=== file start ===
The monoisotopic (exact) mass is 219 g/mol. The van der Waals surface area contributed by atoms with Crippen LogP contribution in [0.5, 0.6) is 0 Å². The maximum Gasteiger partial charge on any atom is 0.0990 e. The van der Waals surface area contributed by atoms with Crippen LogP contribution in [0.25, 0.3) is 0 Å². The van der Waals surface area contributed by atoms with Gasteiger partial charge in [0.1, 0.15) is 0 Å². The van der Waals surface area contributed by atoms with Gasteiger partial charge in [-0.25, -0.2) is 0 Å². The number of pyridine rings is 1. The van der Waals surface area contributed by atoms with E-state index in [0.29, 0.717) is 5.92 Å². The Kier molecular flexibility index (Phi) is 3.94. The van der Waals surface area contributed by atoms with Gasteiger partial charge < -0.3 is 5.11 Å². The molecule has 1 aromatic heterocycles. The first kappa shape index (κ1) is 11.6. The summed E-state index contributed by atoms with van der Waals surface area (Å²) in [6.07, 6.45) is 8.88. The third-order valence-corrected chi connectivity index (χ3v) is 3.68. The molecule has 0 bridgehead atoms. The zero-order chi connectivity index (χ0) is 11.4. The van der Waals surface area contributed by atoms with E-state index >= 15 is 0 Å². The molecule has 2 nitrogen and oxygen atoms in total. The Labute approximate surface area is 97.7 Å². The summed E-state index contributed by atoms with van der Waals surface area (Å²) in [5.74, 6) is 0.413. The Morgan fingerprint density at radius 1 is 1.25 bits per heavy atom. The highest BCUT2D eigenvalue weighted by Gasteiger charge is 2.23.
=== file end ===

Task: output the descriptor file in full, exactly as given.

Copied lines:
The monoisotopic (exact) mass is 219 g/mol. The van der Waals surface area contributed by atoms with Crippen LogP contribution in [0.5, 0.6) is 0 Å². The maximum Gasteiger partial charge on any atom is 0.0990 e. The van der Waals surface area contributed by atoms with Crippen LogP contribution in [0.25, 0.3) is 0 Å². The van der Waals surface area contributed by atoms with Gasteiger partial charge in [0.1, 0.15) is 0 Å². The van der Waals surface area contributed by atoms with Gasteiger partial charge in [-0.25, -0.2) is 0 Å². The number of pyridine rings is 1. The van der Waals surface area contributed by atoms with E-state index in [0.29, 0.717) is 5.92 Å². The Kier molecular flexibility index (Phi) is 3.94. The van der Waals surface area contributed by atoms with Gasteiger partial charge < -0.3 is 5.11 Å². The molecule has 1 aromatic heterocycles. The first kappa shape index (κ1) is 11.6. The summed E-state index contributed by atoms with van der Waals surface area (Å²) in [6.07, 6.45) is 8.88. The third-order valence-corrected chi connectivity index (χ3v) is 3.68. The molecule has 0 bridgehead atoms. The zero-order chi connectivity index (χ0) is 11.4. The van der Waals surface area contributed by atoms with E-state index >= 15 is 0 Å². The molecule has 2 nitrogen and oxygen atoms in total. The Labute approximate surface area is 97.7 Å². The summed E-state index contributed by atoms with van der Waals surface area (Å²) in [5.74, 6) is 0.413. The Morgan fingerprint density at radius 1 is 1.25 bits per heavy atom. The highest BCUT2D eigenvalue weighted by Gasteiger charge is 2.23.